- A rash that is swollen, raised, itchy or blistered
Call the emergency services as soon as you experience any severe symptoms or serious allergic reactions.
What causes Roxycodone addiction?
Anyone who takes opioids is at risk of developing an addiction. Roxycodone is a potent opioid that is useful when it is used judiciously for pain relief. However, being an opioid, it has the potential to cause physical dependence and addiction and even overdose in certain cases.
It is impossible to guess who is vulnerable to getting dependent and abusing drugs. But we can take intelligent guesses based on the history of drug abuse, how long has the person taken roxycodone, etc.
Roxycodone is highly addictive since it activates the powerful reward centres of the brain. It triggers the release of endorphins. Endorphins are the brain’s feel-good neurotransmitters. They suppress the perception of pain and magnify the feeling of pleasure. This creates a temporary but powerful feeling of well-being.
After the feeling caused by roxycodone wears off, you will want to get back the feeling of well-being. If you take the medicine again, it is the beginning of potential addiction.
Taking opioids repeatedly over time slows down the release of endorphins and hence the sense of well-being and feeling good. This can drive you to increase the dose and abuse it at smaller intervals.
Quitting opioids isn’t easy. And it is not recommended to quit opioids suddenly as it may cause other side effects. It is recommended that you consult a doctor and ask him for options on how to quit your addiction.
- Motivational Enhancement Therapy (MET)
- Cognitive Behavioural Therapy (CBT)
- Rational emotive Behavioural Therapy (REBT)
Interventions that can be woven into existing treatment:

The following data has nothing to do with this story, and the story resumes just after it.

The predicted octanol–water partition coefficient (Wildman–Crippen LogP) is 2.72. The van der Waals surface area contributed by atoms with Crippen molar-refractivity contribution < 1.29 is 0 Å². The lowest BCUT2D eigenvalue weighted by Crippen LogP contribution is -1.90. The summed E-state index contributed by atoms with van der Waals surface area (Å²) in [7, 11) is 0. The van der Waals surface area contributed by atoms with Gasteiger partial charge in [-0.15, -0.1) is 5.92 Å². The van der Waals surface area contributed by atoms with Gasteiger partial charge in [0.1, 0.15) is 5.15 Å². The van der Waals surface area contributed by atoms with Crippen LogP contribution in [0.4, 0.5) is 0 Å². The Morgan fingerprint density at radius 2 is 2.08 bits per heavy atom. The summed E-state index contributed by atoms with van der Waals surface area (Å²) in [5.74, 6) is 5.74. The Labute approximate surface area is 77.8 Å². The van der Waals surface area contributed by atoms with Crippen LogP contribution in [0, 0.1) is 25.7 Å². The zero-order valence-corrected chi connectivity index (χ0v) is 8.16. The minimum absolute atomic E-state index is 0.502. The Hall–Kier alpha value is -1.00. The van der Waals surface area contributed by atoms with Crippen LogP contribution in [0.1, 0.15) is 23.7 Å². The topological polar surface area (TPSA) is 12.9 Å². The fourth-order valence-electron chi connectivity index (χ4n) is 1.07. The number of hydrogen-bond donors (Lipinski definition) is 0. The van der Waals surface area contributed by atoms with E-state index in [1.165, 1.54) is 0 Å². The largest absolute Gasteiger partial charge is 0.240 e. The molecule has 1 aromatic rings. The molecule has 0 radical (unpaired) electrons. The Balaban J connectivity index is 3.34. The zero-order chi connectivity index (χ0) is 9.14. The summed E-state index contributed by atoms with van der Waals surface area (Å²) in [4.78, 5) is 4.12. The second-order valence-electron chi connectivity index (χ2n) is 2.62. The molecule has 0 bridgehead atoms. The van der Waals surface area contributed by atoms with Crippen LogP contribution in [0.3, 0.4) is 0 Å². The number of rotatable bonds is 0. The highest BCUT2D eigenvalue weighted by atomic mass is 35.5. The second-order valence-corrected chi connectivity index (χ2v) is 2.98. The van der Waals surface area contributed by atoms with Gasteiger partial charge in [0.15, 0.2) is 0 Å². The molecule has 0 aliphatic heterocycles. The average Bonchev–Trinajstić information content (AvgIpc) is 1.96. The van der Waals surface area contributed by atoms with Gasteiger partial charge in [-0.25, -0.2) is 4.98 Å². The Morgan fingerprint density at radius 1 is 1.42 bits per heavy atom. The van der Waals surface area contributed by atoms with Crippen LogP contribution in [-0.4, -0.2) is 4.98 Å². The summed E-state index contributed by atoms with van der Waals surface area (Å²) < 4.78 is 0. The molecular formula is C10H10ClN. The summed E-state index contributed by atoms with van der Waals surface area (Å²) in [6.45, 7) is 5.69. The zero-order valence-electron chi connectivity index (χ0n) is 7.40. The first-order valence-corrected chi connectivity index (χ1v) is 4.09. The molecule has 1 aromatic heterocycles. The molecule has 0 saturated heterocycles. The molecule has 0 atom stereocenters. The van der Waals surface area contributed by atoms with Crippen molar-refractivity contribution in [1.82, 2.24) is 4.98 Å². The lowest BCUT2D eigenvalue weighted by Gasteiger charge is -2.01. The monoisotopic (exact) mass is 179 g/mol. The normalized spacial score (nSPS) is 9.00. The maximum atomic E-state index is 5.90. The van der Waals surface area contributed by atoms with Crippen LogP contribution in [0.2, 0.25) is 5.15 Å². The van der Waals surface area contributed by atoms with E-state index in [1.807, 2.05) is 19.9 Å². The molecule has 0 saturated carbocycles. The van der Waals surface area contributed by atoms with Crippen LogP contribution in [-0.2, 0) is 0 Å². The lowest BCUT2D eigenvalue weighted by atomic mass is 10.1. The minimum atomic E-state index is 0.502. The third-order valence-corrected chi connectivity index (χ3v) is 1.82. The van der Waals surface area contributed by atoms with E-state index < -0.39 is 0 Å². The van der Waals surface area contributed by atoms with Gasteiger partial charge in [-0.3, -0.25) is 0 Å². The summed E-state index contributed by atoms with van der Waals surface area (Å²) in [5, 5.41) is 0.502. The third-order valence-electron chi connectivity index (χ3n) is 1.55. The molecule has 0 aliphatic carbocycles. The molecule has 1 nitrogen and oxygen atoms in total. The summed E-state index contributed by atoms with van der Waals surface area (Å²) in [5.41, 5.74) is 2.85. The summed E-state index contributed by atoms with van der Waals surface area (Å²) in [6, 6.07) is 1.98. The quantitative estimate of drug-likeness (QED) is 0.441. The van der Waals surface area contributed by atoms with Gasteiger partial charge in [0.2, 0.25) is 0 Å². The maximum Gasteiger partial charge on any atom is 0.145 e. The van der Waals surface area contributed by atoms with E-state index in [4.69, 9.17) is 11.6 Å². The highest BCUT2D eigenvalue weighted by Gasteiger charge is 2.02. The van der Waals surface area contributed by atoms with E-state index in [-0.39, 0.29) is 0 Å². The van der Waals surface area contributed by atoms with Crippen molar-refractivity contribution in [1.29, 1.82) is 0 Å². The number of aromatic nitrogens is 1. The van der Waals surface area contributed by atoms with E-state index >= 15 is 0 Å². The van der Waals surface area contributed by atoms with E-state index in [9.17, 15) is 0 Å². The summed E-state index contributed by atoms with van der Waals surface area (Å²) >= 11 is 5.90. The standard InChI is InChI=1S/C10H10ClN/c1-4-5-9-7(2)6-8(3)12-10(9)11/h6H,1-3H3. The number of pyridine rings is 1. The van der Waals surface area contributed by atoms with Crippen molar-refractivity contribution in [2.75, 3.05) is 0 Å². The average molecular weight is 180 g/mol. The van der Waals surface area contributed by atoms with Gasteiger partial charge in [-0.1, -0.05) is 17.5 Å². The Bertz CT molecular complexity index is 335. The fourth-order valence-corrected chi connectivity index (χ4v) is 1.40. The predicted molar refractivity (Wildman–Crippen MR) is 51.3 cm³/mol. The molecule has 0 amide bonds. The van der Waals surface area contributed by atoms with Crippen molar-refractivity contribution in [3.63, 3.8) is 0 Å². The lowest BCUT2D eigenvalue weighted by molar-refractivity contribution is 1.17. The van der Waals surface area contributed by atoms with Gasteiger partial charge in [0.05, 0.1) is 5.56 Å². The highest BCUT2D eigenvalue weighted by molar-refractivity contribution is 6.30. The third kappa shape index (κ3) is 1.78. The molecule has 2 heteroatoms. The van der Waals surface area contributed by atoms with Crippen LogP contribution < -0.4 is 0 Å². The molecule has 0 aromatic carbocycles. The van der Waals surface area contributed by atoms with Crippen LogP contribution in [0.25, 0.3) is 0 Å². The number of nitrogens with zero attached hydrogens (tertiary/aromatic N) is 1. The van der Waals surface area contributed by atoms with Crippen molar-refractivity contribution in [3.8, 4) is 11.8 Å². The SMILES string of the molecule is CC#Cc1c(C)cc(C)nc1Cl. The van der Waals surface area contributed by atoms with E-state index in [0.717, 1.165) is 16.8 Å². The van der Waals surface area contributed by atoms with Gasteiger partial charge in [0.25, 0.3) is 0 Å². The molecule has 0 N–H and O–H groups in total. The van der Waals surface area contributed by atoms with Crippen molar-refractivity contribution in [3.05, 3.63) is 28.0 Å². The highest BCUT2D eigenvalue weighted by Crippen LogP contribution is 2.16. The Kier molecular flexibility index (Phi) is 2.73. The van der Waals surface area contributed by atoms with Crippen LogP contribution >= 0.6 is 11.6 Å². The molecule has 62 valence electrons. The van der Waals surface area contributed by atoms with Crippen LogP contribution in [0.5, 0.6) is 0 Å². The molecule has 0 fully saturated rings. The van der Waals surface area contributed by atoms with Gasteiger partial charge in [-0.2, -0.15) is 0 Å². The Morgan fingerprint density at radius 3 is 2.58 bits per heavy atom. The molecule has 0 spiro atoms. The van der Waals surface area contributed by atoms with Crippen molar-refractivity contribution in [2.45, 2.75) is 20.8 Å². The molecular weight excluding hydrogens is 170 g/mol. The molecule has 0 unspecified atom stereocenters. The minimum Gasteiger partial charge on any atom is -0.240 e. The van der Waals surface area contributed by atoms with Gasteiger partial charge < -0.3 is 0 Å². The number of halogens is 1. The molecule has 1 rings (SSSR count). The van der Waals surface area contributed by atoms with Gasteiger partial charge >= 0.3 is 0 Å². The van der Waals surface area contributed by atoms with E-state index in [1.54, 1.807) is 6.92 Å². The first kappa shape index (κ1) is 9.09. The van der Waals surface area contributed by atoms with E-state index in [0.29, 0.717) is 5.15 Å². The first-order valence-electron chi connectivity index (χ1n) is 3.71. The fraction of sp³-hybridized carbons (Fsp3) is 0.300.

- Medication management
- Individual therapy
- Family therapy
- Group therapy
There is no one-size-fits-all treatment for opioid addiction. Every patient is at a different place in their journey of addiction or withdrawal. Every patient needs a treatment plan that is designed specifically for them. Seeking professional help is the best way to move forward.
Common Co-Occurring Disorders with Roxycodone Abuse
Roxycodone is highly addictive and can result in many adverse consequences including the development of other co-occurring disorders. People with roxycodone addiction are at a higher risk of other disorders. This is because roxycodone alters the human brain and behaviour.
Substance abuse with a mental disorder is called dual diagnosis. Here are some common co-occurring diseases:
Depression can cause a person to lose all hope, persisting sadness and lose interest in activities that were once pleasurable.
Anxiety creates restlessness, irritation, non-stop thoughts and panic attacks.
Post-Traumatic Stress Disorder:
PTSD develops following a traumatic event. This could be military combat, natural disasters, loss of someone close etc. One may see recurring, unwanted memories of the traumatic event.
The patient will experience extreme mood swings that alternate between mania and depression.
Borderline Personality Disorder:
BPD alters the capability to regulate regular emotions. This loss of control leads to impulsivity and affects relations with others.
Signs and Symptoms of Roxycodone Abuse
A person with roxycodone addiction will show a variety of symptoms including, but not limited to:
- Borrow or steal oxycodone
- Visiting multiple doctors to fraudulently take oxycodone
- Sacrifice professional and personal obligations
- Abusing oxycodone while driving or with alcohol
- Attempting to borrow steal money
- Deceptive about whereabouts and activities
- Slurred speech
- Always drowsy
- Constriction of the pupil
- Impaired coordination